The natural dyes add shine to the colors and have an advantage of getting wide variety of colours and tones and shades (except white and pink). The colors have better lustre and are transparent as compared to the synthetic ones. Probably the titanium dioxide reduces the lustre in synthetic dyes. It is also possible that the natural dyes mix with lacquer much better than the synthetic dyes.

His experiments in this regard resulted in a wide variety of tree-based dyes. Since they were lead free, Padmavati Associates made considerable profit in the market and got orders from international clients.

The dyes, whether natural or synthetic, are generally available in powder form. Lacquer pellets are heated slowly in an open oven while the colours and titanium dioxide in powder form are applied to the fluid in small quantity at regular intervals. The thick fluid of the lacquer is stretched and twisted on the oven for proper distribution of the colour with lacquer. This process of applying colours over the oven is continued till the lacquer turns into required shade.

This coloured lacquer is stretched, cooled and cut into small sticks. These sticks are applied to the toys and artifacts while turning on lathe. Dried leaves of `mogali’ (Morinda citrifolia) are used for finishing and polishing.

Raju further experimented with tree and plant based dyes, which did not require any binding material such as titanium dioxide and most when tested, were lead-free. Those that showed signs of toxicity developed micro-toxins only if they were preserved in the form of slurry or liquid for a long duration. Raju developed a technique to preserve them in the form of cakes, thus avoiding development of micro-toxins. The natural dyes add shine to the colours and are available in wide variety of colours, hues, tones and shades (except white and pink). The colours have better lustre and are transparent as compared to the synthetic ones.

Natural dye/colour preparation

There is a specific procedure for preparing different dyes. The raw material derived from different parts of various trees or plants are powdered and boiled to form a thick solution till it starts producing lather. The concentrates are then filtered. The colours and shades depend on various factors _such as the temperature at which it is boiled, duration of boiling, quantities of water and raw material boiled. For instance, to prepare a concentrate of red or orange, one kg seeds of Bixa orenella are mixed with two litre of water and boiled on a small domestic oven for twenty to thirty minutes. The concentrate is cooled and filtered to mix with lacquer. However, some colours have complex and systematic process of preparing the concentrate.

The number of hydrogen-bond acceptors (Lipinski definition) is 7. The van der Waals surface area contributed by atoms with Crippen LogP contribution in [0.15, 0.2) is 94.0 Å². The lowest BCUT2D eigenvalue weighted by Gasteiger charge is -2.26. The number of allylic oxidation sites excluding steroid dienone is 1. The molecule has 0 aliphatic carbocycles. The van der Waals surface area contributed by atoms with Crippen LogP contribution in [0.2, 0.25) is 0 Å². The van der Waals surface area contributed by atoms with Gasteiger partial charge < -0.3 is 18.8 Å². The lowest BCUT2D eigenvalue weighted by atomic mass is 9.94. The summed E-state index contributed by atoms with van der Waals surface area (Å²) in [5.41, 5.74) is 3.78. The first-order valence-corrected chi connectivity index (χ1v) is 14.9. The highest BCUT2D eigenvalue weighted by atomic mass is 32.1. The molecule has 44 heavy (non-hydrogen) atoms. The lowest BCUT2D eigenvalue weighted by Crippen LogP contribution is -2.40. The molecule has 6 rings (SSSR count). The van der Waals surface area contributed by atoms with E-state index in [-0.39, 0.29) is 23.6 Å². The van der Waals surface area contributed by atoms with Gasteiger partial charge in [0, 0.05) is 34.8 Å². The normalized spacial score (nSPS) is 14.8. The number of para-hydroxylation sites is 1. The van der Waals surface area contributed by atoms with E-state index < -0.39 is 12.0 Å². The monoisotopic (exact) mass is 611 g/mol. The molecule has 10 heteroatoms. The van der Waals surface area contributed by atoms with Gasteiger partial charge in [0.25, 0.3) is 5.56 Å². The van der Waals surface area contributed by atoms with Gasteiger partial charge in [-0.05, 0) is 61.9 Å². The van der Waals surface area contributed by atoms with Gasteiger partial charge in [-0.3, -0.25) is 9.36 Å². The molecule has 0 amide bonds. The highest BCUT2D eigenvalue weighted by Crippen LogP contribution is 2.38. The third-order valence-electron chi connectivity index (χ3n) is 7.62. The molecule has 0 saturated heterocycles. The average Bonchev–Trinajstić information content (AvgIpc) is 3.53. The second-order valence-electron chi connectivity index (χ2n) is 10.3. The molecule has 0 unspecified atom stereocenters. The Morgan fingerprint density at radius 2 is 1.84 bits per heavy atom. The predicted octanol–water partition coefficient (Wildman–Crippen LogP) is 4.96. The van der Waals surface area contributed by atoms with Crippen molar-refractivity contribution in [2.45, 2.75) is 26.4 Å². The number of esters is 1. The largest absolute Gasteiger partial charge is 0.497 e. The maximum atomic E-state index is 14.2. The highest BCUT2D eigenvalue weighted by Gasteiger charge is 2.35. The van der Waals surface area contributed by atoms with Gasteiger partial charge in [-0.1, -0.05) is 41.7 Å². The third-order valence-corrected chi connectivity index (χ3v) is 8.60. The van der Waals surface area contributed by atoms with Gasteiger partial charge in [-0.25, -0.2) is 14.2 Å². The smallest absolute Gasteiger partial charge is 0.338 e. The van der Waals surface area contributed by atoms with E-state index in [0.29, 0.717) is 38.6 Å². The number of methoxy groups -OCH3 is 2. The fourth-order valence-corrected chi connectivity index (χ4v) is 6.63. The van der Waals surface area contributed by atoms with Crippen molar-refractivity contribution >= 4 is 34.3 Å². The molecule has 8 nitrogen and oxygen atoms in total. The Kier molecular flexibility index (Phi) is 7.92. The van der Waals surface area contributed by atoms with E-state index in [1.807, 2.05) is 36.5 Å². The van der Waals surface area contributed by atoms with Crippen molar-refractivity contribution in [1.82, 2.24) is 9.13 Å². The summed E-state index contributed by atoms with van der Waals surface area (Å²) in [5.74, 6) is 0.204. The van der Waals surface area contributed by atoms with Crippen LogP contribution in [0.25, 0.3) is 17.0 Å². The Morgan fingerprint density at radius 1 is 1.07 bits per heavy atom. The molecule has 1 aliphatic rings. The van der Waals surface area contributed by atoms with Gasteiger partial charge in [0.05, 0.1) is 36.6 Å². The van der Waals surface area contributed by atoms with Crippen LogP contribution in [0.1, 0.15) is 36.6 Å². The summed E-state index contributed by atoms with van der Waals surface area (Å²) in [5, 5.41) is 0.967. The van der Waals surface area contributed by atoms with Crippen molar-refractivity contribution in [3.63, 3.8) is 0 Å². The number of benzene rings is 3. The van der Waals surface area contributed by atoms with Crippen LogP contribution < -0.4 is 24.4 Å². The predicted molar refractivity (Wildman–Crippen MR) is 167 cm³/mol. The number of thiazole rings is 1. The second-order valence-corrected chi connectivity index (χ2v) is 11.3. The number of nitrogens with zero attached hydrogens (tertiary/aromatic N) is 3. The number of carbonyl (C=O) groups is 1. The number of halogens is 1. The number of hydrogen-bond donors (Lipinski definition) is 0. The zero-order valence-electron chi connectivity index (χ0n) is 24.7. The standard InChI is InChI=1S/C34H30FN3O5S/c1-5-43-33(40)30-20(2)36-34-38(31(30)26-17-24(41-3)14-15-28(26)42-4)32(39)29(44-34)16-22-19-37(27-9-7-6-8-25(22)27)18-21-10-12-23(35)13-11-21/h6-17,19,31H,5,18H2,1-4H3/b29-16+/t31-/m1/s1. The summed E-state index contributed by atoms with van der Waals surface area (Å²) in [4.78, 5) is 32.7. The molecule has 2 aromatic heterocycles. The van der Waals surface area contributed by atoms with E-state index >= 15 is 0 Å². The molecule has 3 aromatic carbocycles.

One of the major hurdles is the availability of the wood. `ankudu’ (Wrightea tinctoria) wood is most suitable for making toys. Forest department imposes fine on these artisans. There is no legal means of obtaining wood directly from the forest other than buying from the vendors. Each member had to pay Rs 10/- a month as a tax in past, irrespective of whether the artisans used the wood from the forest or not.

The Forest Protection Committee has now solved this problem through plantation of this species over last four years.

Another difficulty is the storage of wood. The wood can develop cracks even though necessary care is taken. Once the wood develops cracks, it becomes obsolete and the investment is a waste.

Other hindrance for the artisans in Etikoppaka is power supply to run lathe. Etikoppaka gets power effectively only for six hours during the day. This reduces the total man-hours of work. Working in the nights not only affects the artisans health but also the quality of the product.